april 23, 2016
My band is using a fully automated CD/DVD manufacturer, Kunaki, to release the album we recorded last year. This company is mysterious; their stark white poker face is so brutalist web with its terse FAQs and casual declarations of their bottom-dollar pricing. They've been around since 2005; they're based in a place called Sparks, Nevada; and they claim more than 100 new discs are submitted for production every 24 hours.
Could this mean physical media isn't dead after all? Also, how much new content is being churned out? If there's 100 new discs a day, that's well over 350,000 CDs and DVDs per year; of course, some of those might be duplicate orders rather than original material. Even still, this is just one distributor; there's a bunch of others like it. It's hard to say if the continued production of physical discs is because they continue to be desirable, or if it's just because they're dirt cheap. The unit price for our order of 100 CDs is something like $1.38.
That $1.38 includes album art - a two-sided cover insert, the back traycard (including the spines), and printing on the disc itself. Instead of communicating with a human about the layout, you have the option of following a list of required dimensions or using their web app to upload your art and edit text, font size, and image positioning right on the site. In case you're worried you've screwed something up, you can get a test copy printed and sent to you before proceeding with a complete order (yep, we're gonna be taking advantage of that).
Kunaki's model of on-demand manufacturing also includes distribution. They allow you to use a sales page that comes along with any product upload, or if you prefer to use your own sales method, you can have them drop ship to stores and customers directly. You can easily repeat orders, only buying what you anticipate you'll need as you go along.
"You can easily change your product, discontinue products, and create new products," it says on the distribution page, the text of which has some manifesto-worthy moments. "This is what the 21st century is all about." Indeed.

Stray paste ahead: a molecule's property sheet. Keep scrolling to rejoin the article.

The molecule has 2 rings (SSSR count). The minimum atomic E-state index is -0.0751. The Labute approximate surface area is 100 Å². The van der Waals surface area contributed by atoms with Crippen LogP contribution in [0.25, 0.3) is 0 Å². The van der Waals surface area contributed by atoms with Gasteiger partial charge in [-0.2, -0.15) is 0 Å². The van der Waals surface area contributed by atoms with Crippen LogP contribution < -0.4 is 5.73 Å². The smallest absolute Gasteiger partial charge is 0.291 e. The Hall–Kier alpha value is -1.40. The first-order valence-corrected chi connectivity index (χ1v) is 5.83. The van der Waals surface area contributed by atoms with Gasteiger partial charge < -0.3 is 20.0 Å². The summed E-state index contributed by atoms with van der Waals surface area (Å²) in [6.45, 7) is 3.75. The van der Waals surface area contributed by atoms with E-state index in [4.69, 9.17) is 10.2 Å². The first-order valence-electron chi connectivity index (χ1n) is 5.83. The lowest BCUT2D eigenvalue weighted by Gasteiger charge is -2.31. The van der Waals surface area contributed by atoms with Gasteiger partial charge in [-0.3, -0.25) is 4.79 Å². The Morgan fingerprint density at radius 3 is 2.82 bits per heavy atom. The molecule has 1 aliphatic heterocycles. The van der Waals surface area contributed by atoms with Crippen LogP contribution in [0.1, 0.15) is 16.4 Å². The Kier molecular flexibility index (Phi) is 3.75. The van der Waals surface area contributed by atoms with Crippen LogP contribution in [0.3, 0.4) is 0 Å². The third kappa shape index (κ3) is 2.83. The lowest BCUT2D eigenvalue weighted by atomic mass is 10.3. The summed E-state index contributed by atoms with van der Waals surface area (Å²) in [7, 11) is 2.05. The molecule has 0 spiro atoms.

Browsing through the gallery of recent submissions reveals a bunch of classical records, underground rap, progressive rock and metal, ambient, and international artists. Two of the CDs in the image below are from the same new age/ambient artist who has about five other releases sprinkled on these pages of recent orders. I wonder if anybody makes any money off this stuff. I wonder if that's even the point. It's very reifying to hold a physical copy of your self-released, self-produced album, whatever medium it might be in. A Soundcloud or Bandcamp stream just isn't quite the same.
I can't help but wonder if our CD is about to be printed by one dude in a bugout shelter in the desert, some eccentric tinkerer surrounded by machinery and the extra copies he makes of each disc submitted to Kunaki. He cycles through gospel, goa trance, kids' singalongs, renditions of Bach, and meditation tracks. He follows a few minutes of chair aerobics here and there, learns about painting techniques, and digests the latest round of 9/11 conspiracy theories. Each time a submission is uploaded, he hits a button or two; the printers start whirring, whatever metadata used to facilitate sales is ingested.
Hypothetical Kunaki guy is a man on a mission to help everybody who's ever wanted a physical copy of their self-help video or children's choir or 30-minute jam session. For $1.38 a piece, plenty of us can solidify those moments as long as we see fit - and as many times as we feel are needed - before we go changing, discontinuing, or creating them again.
Update: Here's our album, in all its Kunakified glory. Had some trouble with it skipping the first few times it was played in a car, but other than that, it's on point. And $1.38-a-poppers can't be choosers, y'know?
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